JERUSALEM (Reuters) - Israel is significantly increasing the amount of natural gas it plans to export to Egypt under a landmark deal, Israeli energy companies said on Wednesday, sending their shares higher.
Partners in Israel’s Leviathan and Tamar offshore gas fields agreed last year to sell $15 billion worth of gas to a customer in Egypt in what Israeli officials called the most significant deal to emerge since the neighbors made peace in 1979.
The amended agreement sees a 34% increase in exports to about 85 billion cubic meters (bcm). One source in the Israeli energy industry estimated the value of gas was now $19.5 billion - $14 billion coming from Leviathan and $5.5 billion from Tamar.
Texas-based Noble Energy, Israel’s Delek Drilling and Ratio Oil own Leviathan. Noble, Delek Drilling, Isramco and Tamar Petroleum are leading partners in the Tamar field.
In a joint statement the Israeli companies said the amount to be sold from the Leviathan field will nearly double to 60 bcm of gas over 15 years. Exports from the nearby Tamar field will be reduced to 25.3 bcm from 32 bcm over the same period.
The customer in Egypt is a private firm, Dolphinus Holdings, that according to the original agreement plans to supply large industrial and commercial consumers in Egypt.
Under the amended deal, supplies will begin on Jan. 1 and continue through 2034. The companies will sell 2.1 bcm a year, which will grow to 6.7 bcm annually from the third year on.
The companies had initially hoped commercial exports would begin in 2019.
“This transaction will open the door for further investments in the regional energy market, providing cheaper and cleaner energy to the citizens of the region,” Delek Drilling CEO Yossi Abu said.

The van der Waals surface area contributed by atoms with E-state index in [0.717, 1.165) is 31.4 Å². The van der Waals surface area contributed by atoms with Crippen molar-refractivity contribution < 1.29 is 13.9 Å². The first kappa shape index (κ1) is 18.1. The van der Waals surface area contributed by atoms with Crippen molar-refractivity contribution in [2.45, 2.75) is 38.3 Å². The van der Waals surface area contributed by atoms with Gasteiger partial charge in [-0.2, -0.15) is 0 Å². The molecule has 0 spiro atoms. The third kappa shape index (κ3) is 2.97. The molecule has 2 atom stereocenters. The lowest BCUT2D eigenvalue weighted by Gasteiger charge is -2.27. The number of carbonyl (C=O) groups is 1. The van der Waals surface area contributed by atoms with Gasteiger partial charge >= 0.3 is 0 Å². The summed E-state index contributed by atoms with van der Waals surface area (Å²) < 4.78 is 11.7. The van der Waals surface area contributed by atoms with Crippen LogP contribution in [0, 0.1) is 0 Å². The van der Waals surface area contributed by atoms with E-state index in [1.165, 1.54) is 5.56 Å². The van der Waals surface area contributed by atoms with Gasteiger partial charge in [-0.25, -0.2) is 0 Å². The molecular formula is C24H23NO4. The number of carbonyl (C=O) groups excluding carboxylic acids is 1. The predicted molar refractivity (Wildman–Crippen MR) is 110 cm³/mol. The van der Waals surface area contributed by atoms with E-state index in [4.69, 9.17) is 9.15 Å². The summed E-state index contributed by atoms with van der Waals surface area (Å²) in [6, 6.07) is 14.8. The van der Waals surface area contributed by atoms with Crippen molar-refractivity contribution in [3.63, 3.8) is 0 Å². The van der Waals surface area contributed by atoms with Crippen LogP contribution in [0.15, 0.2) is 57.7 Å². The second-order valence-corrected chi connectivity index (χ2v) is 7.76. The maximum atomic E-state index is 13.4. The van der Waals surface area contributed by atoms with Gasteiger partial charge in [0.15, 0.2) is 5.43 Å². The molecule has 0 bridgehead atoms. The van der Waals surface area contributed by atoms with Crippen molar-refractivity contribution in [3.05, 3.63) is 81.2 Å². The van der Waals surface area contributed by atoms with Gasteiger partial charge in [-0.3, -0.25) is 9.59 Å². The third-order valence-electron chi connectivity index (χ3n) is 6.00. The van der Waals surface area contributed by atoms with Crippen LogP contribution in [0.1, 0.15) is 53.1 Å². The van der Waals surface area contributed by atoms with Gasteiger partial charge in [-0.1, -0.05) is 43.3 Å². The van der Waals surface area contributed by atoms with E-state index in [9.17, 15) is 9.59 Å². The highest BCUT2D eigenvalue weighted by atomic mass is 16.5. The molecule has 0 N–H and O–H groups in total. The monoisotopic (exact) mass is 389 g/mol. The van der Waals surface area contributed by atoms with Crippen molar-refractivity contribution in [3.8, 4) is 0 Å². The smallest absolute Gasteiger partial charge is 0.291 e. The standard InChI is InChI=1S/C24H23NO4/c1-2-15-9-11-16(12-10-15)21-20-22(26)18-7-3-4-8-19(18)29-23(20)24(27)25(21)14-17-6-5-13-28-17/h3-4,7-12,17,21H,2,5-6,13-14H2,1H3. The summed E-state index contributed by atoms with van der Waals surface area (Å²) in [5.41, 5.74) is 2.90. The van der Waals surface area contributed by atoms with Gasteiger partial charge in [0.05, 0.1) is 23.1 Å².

The Tel Aviv Stock Exchange’s oil and gas index was up 4.8%. Delek Drilling shares rose 8.7%, Ratio was up 9.5%, and Tamar Petroleum was 10% higher.
Barclays analyst Tavy Rosner said the announcement was “another sign of Israeli gas attractiveness”, adding he saw a potential upside of 23.8% to 87% in the share prices of local exploration and production companies, depending on the share.
Noble and Delek Drilling have also partnered Egyptian East Gas Co in a venture called EMED, which agreed around a year ago to buy into the subsea EMG pipeline that will carry the gas.
An Israeli antitrust regulator gave approval on Wednesday for the EMG deal, but said the export price could not be lower than the price of gas they sold to the domestic market.
Delek Drilling said EMED has deposited $370 million and expects to pay the remainder of a total $520 million payment in the coming days ahead of the completion of the EMG transaction and pipeline performance tests.
The Tamar and Leviathan partners have also agreed on the allocation of capacity in the pipeline, Delek Drilling said.
Reporting by Tova Cohen and Ari Rabinovitch; editing by David Evans
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